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Question is based on the ideas from
1) R. Feynman QED-Strange theory of Light. Light goes via all possible paths (e.g. reflects from all parts of the mirror.)
2) M. Kaku Visions. Photon bounced off the array of atoms sums their spins.

enter image description here
This is an image how I understand this. Is it right that particle bounced from the array of atoms sums their spins? If so, could you refer experiments of this kind?

To remove ambiguity, I should mention that arrows represent atom spin, not wave amplitude as in Feynman's book. I have added more clarifications to the question in my comments below.

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  • $\begingroup$ That image, if it is from Feynman's QED book, or based on his expansion of phase, has nothing to do with electron spin. I don't know Kaku's book or the point he is trying to make, perhaps you could quote the relevant passage. $\endgroup$ – user146020 Mar 9 '17 at 22:36
  • $\begingroup$ Feynman's spinning clocks represent amplitudes and photons based on the frequency of the light. Photons do interact with every part of the mirror. The reason you see an object in the Mirror in only one spot is because The phases add up and everywhere else they cancel each other. If you stand in another location you can make that object appear at another point on the mirror proving the photons to go everywhere. Read the chapter again he explains it 1000 times better than I can. $\endgroup$ – Bill Alsept Mar 10 '17 at 6:26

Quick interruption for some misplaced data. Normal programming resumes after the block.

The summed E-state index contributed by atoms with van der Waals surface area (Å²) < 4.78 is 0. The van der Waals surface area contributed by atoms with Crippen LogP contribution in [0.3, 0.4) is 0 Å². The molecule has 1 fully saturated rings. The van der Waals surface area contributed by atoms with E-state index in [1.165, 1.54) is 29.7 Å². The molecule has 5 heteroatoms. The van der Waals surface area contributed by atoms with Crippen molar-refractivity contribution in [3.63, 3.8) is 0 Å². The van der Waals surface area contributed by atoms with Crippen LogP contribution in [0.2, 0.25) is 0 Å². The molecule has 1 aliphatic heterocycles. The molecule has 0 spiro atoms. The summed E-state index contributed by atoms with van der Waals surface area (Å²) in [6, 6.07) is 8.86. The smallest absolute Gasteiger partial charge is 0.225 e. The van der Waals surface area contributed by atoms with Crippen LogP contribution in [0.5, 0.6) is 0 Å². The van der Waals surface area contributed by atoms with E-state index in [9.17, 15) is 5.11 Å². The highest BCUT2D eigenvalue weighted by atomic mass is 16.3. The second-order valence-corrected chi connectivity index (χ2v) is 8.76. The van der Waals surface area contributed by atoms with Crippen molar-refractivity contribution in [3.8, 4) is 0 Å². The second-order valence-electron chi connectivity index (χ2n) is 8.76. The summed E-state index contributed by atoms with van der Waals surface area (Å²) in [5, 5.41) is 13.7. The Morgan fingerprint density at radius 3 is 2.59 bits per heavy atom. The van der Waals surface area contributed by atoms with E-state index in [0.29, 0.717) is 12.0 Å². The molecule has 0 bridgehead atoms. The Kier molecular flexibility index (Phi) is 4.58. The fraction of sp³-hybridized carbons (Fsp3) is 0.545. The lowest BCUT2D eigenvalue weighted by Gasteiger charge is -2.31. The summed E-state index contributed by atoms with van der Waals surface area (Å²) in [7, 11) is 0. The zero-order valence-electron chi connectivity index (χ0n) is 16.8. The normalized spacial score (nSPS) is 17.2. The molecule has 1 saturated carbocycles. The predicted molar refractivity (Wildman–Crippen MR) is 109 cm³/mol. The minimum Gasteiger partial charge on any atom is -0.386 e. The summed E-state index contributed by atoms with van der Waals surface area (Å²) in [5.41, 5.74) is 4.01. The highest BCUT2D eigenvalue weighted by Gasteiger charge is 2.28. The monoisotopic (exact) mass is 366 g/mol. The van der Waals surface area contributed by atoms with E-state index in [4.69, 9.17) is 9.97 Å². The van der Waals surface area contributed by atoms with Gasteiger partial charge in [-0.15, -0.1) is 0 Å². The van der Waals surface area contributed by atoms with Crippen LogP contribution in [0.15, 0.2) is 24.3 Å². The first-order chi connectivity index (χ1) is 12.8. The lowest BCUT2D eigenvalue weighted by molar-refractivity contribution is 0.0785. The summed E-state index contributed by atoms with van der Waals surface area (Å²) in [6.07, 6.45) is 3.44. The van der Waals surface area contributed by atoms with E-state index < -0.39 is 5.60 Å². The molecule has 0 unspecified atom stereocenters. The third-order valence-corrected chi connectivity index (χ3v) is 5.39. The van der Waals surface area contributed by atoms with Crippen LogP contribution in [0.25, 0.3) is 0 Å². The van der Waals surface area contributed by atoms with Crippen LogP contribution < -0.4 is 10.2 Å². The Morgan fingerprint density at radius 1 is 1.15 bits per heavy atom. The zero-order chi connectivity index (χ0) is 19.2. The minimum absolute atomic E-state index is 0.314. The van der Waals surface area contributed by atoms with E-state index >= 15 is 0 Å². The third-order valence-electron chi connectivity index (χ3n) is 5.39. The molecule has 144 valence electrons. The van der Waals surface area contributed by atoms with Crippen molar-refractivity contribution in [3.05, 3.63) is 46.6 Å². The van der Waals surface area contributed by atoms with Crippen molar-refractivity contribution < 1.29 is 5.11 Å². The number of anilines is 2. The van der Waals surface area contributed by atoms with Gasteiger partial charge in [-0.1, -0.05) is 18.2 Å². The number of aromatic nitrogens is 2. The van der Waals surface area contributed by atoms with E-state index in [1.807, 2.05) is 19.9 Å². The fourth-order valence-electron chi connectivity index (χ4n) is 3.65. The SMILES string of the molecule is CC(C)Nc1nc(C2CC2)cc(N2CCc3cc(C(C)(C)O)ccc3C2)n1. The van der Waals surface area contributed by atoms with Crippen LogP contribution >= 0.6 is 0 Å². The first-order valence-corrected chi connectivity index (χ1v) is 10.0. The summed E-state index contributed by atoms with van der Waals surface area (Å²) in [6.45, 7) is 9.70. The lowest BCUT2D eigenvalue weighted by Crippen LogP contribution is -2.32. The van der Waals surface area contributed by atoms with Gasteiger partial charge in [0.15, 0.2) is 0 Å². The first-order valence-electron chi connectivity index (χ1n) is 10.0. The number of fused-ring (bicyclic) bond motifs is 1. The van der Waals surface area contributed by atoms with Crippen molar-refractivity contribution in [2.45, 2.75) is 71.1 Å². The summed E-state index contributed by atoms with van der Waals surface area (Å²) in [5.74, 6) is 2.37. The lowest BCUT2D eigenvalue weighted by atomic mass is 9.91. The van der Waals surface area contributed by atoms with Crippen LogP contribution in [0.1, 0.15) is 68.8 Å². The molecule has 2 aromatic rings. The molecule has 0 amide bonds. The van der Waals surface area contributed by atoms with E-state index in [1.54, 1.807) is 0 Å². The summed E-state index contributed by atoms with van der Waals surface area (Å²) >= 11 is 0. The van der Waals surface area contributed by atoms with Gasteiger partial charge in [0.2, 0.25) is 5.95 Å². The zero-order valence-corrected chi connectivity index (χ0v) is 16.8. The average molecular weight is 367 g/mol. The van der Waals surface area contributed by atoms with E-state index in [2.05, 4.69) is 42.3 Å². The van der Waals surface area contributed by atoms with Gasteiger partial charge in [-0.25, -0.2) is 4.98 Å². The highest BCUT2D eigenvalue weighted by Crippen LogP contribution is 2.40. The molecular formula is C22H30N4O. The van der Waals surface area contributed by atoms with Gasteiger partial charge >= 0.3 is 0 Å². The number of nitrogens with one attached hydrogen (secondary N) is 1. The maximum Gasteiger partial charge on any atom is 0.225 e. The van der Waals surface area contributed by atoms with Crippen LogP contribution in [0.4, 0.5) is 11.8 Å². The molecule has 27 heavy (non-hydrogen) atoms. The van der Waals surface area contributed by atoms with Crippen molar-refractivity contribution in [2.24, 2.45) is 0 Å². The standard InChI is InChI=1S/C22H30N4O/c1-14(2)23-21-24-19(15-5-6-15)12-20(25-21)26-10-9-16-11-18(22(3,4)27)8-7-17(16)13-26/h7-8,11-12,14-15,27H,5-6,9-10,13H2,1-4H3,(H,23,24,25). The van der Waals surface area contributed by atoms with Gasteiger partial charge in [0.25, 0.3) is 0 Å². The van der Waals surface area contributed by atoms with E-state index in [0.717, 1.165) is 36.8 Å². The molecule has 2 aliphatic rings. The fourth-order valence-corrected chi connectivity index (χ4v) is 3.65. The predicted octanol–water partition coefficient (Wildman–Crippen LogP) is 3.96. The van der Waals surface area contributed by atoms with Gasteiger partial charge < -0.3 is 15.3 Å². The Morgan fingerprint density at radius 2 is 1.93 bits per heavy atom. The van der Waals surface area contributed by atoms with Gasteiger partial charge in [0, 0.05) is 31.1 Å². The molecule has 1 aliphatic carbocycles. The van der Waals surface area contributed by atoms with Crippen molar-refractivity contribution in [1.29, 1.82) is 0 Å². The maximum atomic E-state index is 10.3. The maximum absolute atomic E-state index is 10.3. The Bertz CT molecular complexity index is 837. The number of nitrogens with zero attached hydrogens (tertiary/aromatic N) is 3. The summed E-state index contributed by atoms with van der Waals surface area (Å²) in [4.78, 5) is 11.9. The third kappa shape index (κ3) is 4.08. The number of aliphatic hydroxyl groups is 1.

• $\begingroup$ No, sorry for the ambiguity, I did not mean to represent amplitudes. Probably, I should not mention Feynman at all. I meant to represent atom spins. I understand what Feynman mean in his book, what I am not clear is what Kaku mean saying "When a photon of light is shined on this array, the photon, as it bounced off the atoms, can flip the orientation of a particular atom from spin up to spin down. Now measure the spin of the photon after it has bounced off the array. In principle, the quantum theory has added up all possible paths that the photon could traverse and all possible spin states." $\endgroup$ – Chupakabras Mar 10 '17 at 19:47
  • $\begingroup$ What I would like to understand is what exactly Kaku mean here. He writes this in the context of quantum computing, btw. He mentions that array of atoms is in superposition. What would happen if they are not in superposition, i.e. their spins are known? Would spins still add up to the final state of the bounced off atom? $\endgroup$ – Chupakabras Mar 10 '17 at 19:55
  • $\begingroup$ I'm not sure about your question but photons don't actually bounce. A photon is absorbed and then a new photon is emitted. $\endgroup$ – Bill Alsept Mar 10 '17 at 21:10

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